THE economic impact of the Gibraltar dispute is ‘far more shocking’ than the border crossing issues, insists MEP candidate James Cracknell.
The political hopeful – who won Olympic gold for Great Britain – said he was astounded by the effect the dispute has had on local businesses and has vowed to fight their corner should he be elected to represent the Rock in the European parliament next May.
He told the Olive Press: “I have spoken to taxi drivers, small business owners, and entrepreneurs and they have all been hit by falling business since the fracas began in the summer.
“One shop owner told me his footfall had dropped 25% over the past four months. That is shocking, it’s simply not sustainable.”
The rowing medallist, 41, is currently on a three-day tour of the territory, which is part of the South West constituency he is standing to represent as a Conservative MEP.
“I wanted to come over and meet the people of Gibraltar so I can look them in the eye and tell them I understand their concerns, and I know what is happening on the ground here.
“I honestly expected the furore to centre on the border queues, and while this is of course a huge source of discontent there’s so much more to it than that.”
Speaking over coffee at the Rock Hotel, he said Gib was an easy target, and that to an extent it was ‘obvious’ Spain was creating the trouble to detract from its own political problems.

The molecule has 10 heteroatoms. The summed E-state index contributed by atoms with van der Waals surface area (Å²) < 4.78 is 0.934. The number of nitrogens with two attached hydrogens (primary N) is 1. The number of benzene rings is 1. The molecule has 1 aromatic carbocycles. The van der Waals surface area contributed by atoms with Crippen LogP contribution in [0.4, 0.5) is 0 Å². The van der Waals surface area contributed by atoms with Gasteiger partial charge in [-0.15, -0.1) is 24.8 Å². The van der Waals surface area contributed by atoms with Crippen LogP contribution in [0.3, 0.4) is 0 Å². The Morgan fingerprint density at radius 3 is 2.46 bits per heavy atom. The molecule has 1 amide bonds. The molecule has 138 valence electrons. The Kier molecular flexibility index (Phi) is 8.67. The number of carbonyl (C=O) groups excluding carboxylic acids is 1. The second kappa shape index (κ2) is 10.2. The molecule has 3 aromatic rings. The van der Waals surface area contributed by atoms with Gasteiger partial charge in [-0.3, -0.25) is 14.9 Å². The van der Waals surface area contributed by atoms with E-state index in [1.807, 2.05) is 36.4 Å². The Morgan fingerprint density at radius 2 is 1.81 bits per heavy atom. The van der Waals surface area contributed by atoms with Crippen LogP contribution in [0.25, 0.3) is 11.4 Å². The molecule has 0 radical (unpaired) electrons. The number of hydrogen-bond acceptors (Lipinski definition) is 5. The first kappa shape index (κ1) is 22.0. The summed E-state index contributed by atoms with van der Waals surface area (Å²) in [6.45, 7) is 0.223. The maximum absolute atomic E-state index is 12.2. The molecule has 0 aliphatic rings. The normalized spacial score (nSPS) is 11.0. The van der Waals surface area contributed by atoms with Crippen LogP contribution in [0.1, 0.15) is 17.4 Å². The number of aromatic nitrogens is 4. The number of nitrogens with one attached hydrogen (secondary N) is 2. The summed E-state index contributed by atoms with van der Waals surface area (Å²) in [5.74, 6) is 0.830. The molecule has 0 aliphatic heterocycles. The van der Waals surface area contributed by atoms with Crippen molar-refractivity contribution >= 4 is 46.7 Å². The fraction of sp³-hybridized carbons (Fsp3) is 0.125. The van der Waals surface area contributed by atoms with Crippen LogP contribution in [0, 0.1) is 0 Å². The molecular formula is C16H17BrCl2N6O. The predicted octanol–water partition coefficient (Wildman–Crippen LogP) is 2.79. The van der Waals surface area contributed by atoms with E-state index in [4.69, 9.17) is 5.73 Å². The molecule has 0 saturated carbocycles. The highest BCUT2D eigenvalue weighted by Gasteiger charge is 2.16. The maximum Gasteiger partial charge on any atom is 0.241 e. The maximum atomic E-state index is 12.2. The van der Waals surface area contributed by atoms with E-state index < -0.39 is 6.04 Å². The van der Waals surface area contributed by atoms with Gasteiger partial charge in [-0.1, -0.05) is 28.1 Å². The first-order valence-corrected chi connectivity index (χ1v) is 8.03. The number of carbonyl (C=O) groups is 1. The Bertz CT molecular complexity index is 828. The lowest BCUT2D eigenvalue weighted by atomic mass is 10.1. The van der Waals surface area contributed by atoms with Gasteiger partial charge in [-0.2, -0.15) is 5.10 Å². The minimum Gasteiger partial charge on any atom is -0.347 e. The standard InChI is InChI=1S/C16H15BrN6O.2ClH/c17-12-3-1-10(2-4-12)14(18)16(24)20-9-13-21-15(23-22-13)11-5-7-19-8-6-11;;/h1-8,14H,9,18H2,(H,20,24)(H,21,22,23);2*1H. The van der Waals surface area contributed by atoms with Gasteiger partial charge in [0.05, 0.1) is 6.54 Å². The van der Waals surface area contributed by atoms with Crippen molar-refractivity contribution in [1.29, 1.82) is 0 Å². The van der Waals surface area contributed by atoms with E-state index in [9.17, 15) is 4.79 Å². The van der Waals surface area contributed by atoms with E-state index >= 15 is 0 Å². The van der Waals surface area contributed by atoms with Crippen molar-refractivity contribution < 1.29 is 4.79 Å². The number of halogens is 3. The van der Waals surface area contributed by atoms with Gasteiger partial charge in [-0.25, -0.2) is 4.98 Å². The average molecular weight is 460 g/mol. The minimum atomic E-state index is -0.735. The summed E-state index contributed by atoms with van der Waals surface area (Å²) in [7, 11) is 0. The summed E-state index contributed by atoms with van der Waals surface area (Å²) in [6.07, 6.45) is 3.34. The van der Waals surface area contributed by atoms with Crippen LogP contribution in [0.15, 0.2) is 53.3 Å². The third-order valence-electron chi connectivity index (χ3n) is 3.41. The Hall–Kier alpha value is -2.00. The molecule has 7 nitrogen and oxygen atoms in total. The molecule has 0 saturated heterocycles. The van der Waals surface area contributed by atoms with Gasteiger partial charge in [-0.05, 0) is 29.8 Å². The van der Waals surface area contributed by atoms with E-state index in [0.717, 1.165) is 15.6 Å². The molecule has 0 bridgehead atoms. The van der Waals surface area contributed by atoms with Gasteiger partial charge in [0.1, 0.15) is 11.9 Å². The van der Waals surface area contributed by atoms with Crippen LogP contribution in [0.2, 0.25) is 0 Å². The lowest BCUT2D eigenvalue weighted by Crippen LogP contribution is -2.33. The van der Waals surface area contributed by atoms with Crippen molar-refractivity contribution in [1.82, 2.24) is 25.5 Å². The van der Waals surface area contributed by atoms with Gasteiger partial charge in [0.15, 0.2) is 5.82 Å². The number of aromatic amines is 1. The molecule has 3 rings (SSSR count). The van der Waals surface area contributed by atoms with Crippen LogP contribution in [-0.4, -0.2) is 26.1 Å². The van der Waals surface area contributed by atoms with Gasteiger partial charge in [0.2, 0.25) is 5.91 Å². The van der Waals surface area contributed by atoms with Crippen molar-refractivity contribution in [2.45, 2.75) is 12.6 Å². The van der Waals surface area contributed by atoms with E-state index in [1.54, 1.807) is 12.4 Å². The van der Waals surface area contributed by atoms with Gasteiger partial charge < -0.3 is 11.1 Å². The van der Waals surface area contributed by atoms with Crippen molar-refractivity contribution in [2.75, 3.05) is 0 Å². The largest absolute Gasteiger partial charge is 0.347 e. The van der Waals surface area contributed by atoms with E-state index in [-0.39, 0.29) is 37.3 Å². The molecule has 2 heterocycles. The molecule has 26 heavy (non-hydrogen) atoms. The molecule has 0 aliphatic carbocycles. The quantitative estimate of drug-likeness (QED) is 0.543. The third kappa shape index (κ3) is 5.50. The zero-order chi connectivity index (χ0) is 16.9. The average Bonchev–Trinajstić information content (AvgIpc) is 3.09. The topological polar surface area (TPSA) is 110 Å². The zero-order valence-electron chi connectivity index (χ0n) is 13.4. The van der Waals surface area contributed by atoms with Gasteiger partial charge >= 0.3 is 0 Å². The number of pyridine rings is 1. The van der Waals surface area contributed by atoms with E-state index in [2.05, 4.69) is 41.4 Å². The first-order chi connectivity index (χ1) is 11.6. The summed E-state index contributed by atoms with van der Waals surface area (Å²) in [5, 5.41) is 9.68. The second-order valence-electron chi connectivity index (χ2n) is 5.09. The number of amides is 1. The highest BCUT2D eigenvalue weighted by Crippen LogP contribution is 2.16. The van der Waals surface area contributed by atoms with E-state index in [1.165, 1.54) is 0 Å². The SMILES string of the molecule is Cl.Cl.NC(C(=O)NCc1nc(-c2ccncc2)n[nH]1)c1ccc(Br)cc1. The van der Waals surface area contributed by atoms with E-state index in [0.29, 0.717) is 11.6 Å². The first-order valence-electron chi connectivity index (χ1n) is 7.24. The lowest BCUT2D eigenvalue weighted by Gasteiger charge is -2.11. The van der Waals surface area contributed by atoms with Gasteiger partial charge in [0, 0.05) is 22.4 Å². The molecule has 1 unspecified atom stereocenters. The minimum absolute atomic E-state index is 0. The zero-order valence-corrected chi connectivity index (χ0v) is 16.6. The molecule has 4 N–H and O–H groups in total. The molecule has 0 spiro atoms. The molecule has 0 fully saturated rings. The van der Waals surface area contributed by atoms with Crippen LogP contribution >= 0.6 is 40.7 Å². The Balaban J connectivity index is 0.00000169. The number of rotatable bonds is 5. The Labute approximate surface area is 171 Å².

But he also warned that while the British government should take action, it shouldn’t make moves just for the sake of it.
“There needs to be talks at the right level. While it’s important not to be seen to be taken advantage of, it’s equally important not to take childish, or overblown action. I know UK politicians are very sympathetic to the plight of the Gibraltarians.”
He also suggested the Spanish government needs to be aware of how damaging its actions are for its own people.
“Gibraltar breathes life into the surrounding Spanish towns, and provides employment for more than 8000 Spaniards.
“To subject them to two or three hour commutes each and every day is appalling. Without Gibraltar places like La Linea simply couldn’t survive.”
Cracknell, who is making the move into politics so he can fight for the causes about which he is passionate, said he was further galvanized by the people of Gibraltar.
“They are so enthusiastic, and politically-minded. I’ve not had a conversation yet which hasn’t quickly turned to politics.
And it’s not just a result of the current tension. Election turnout here far outstrips that of any other UK constituency. Gibraltarians really are an inspiration.”
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